Pierre Bourdon: Perfumer on Art and Fragrance

Vermeer23

Pierre Bourdon is the creator of fragrances like Iris Poudré, Yves Saint Laurent Kouros (1981), and Shiseido Féminité Du Bois (1992, with Christopher Sheldrake), and Dolce Vita (1996 , with Maurice Roger). When asked to link his creative sensibility to a pictoral style, he responds, “The period between impressionism and fauvism – a creative period which balances on figurative interpretation and transcendental reality. Having said that, I am equally fond of Vermeer’s paintings, in which the reproduction of light is almost supernatural.” Read the rest of the interview on Scented Pages (edit: link no longer working).

If you were to name your favorite art work, what fragrance would be associated with it?

Jan Vermeer. Woman with a Pearl Necklace. c.1664. Oil on canvas. Staatliche Museen zu Berlin, Gemaldegalerie, Berlin. From abcgallery.com.

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33 Comments

  • parislondres: Thanks for this post dear V! I do like a few of Bourdon’s creations.

    I love way too many artists but this minute I can only think of Marc Chagall and how happy I feel when I get to see any of his paintings or stained glass creations and I can only associate these to the perfumes from Serge Lutens. Chagall’s use of incredibly bold colours and Serge Lutens’ creations both evoke strong emotions and leave an impression that is so vivid and beautiful. I am transported to places with wonderful traditions, strong colours and stunning beauty.

    Have a super day! October 6, 2005 at 4:13am Reply

  • MC: Great question Victoria!

    Vermeer is one of my favourite painters too, but I find myself drawn equally to de Hooch’s Dutch interiors, backyards and domestic scenes. Like the roses, it must be a northern thing 😉 I can’t think of a perfume to associate with one of de Hooch’s Delft courtyards though.

    Vetiver Extraordinaire is quite rightly associated with the odours of northern French forests in autumn. However, it coaxes a granite minerality from vetiver that few other scents based on this note attempt to use (Creed’s 1940s Vetiver is the only other I can think of).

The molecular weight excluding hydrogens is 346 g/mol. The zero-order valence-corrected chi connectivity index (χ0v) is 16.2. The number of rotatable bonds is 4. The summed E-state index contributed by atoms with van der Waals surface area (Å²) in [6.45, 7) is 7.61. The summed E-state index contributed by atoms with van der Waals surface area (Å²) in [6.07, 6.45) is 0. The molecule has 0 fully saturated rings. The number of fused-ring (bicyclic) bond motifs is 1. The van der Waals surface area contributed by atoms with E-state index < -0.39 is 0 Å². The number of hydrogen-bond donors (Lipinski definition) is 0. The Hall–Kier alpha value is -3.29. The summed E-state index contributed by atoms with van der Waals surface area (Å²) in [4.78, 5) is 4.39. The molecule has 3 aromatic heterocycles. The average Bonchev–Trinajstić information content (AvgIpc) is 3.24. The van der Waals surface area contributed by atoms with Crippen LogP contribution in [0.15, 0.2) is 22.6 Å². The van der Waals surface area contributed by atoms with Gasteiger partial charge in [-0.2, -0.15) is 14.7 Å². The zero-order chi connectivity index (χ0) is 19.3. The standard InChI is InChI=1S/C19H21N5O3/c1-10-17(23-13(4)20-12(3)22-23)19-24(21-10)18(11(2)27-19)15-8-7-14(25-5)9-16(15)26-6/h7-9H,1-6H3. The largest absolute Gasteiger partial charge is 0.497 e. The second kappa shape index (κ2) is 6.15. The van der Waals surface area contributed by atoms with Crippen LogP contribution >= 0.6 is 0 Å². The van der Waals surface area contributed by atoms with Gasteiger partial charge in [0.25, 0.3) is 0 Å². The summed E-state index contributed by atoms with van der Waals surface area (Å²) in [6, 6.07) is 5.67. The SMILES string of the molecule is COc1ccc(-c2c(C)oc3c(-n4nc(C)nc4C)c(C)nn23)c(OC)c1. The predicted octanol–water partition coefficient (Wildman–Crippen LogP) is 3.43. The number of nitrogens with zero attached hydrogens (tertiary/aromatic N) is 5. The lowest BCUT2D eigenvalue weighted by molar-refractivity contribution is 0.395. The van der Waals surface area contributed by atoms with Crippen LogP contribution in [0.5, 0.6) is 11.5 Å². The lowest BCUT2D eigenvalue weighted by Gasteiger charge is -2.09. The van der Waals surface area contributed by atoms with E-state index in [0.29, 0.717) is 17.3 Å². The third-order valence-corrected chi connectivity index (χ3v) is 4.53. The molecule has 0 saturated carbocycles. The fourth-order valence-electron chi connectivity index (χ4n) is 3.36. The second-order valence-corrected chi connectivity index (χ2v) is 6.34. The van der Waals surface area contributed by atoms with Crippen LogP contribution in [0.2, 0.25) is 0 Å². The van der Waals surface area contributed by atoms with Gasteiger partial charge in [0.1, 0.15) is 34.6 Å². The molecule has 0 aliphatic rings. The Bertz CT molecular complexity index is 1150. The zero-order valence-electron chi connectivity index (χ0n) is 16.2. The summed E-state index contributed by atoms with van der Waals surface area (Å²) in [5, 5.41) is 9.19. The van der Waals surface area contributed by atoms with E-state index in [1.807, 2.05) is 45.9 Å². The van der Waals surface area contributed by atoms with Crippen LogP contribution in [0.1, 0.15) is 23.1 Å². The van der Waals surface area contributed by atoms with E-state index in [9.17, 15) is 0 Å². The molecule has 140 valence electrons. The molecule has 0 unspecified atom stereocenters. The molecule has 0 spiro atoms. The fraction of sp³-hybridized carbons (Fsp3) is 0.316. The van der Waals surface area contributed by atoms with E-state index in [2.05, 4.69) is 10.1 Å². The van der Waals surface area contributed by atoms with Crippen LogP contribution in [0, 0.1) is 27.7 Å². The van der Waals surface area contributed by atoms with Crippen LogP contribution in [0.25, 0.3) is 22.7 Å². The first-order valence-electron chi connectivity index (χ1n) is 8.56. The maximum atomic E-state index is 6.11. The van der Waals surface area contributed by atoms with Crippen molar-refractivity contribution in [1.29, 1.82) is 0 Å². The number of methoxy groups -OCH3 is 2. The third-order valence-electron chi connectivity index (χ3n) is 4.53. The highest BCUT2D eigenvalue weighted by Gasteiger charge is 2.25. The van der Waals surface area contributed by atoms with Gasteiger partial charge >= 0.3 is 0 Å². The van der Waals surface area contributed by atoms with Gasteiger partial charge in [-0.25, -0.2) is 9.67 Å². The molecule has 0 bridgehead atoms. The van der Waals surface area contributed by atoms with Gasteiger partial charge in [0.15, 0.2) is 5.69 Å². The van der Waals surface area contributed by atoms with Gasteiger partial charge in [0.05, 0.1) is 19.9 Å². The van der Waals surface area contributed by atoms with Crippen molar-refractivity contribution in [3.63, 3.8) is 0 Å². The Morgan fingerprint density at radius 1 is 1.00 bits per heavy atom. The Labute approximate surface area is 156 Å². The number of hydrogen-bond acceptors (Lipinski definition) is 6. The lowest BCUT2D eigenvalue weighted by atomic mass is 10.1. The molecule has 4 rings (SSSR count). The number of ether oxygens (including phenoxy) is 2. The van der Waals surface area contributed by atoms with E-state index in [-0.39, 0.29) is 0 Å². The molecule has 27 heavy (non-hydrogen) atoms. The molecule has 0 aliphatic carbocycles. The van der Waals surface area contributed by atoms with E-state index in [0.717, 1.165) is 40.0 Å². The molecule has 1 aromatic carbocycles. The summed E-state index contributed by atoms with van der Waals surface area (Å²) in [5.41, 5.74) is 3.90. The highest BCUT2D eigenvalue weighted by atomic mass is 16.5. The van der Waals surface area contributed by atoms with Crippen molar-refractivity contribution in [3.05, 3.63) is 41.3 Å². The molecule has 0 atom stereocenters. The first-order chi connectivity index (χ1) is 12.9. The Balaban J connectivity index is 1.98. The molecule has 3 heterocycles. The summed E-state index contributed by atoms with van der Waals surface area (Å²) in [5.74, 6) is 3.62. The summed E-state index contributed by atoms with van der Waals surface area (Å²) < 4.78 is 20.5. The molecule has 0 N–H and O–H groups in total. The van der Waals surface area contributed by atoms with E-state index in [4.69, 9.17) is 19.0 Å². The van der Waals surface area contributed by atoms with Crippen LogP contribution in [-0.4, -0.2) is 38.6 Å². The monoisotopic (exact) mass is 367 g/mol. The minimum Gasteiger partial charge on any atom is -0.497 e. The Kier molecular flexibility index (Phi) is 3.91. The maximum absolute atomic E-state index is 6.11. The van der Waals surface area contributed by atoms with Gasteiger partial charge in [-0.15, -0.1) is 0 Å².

That damp, mossy and misty scent reminds me of cities like Edinburgh, Bath and London in autumn as much as it does France’s forests. Vilhelm Hammershoi’s foggy London cityscapes and chilly Danish interiors come to mind for me when I wear Vetiver Extraordinaire. Maybe Hammershoi’s famous 1905 view of the British Museum: The sense of mist, of decaying leaves, of wet but solid stone is very powerful.

    I can’t remember the name or artist who took the photograph Incens & Lavande reminds me of, but I will describe it and perhaps you or one of your readers can help. It isn’t a great work like a Cartier Bresson or a Josef Koudelka: It’s by Doisneau, perhaps, or Depardon, and it’s a naked woman bathing in a spartan Provencal room. She has her back to the camera, like one of Bonnard’s paintings of his wife bathing, but she isn’t among Bonnard’s silk wallpapers and oriental screens. Instead, it’s a bare-stone room, she’s bathing with a zinc jug and one of those old tripod bowls. Southern light is pouring through the window, I can’t remember if you can make out the hills beyond.

    It’s a beautiful and intimate photograph. Why Incens et Lavande? I think this room smells like someone has been smoking in it, and there’s definitely the scent of old-fashioned lavender shaving cream. It’s a lived-in man’s room, to my mind: Again, the smell of wet stone, this time with ashes and lavender. Amber gives it a warmer intimacy.

    Oddly this scent also reminds me of some of Gwen John’s self-portrait sketches. October 6, 2005 at 4:39am Reply

  • MC: Found it. Willy Ronis, Le nu provençal, 1949:

    http://www.kathleenewinggallery.com/artists/images/ronis5.jpg October 6, 2005 at 4:42am Reply

  • Laura: Hi dear V! I love the paintings of the early Renaissance master Ucello (no way could I choose just one favorite painter, much less painting!. For his work, I’d chose Jicky–both are tonic, bracing, colorful –their styles reduce to a sort of essential geometry in an oddly ‘modern’ way. Gosh, all of this makes me want to experience both immediately! October 6, 2005 at 8:58am Reply

  • Marina: V., we are very much on the same page re: Pierre Bourdon. I am quoting that same statement of his (about fauvism, etc.) in the review tomorrow. Great slavic minds think alike and all that 😀 October 6, 2005 at 11:28am Reply

  • Tania: I could not possibly name my favorite artwork, but when I read your question, I instantly thought of the fur-covered teacup by Meret Oppenheim at the MoMA, and of Cabochard. October 6, 2005 at 11:50am Reply

  • BoisdeJasmin: Dear N, you are so right about Chagall! The last time I was in Paris, my mother and I went to Opera Garnier and somehow managed to get tickets at the very last minute for an opera. The opera turned out to be so-so, however the seats were terrific, and the view of the ceiling was great. It was so tongue in cheek, especially against all of that Second Empire. October 6, 2005 at 12:01pm Reply

  • BoisdeJasmin: Mike, thank you for these amazing descriptions. I also love de Hooch’s works, which have a tinge of melancholy, yet it is not overly obvious, as well as quiet confidence. It is a Slavic thing to discover any tinge of bittersweetness.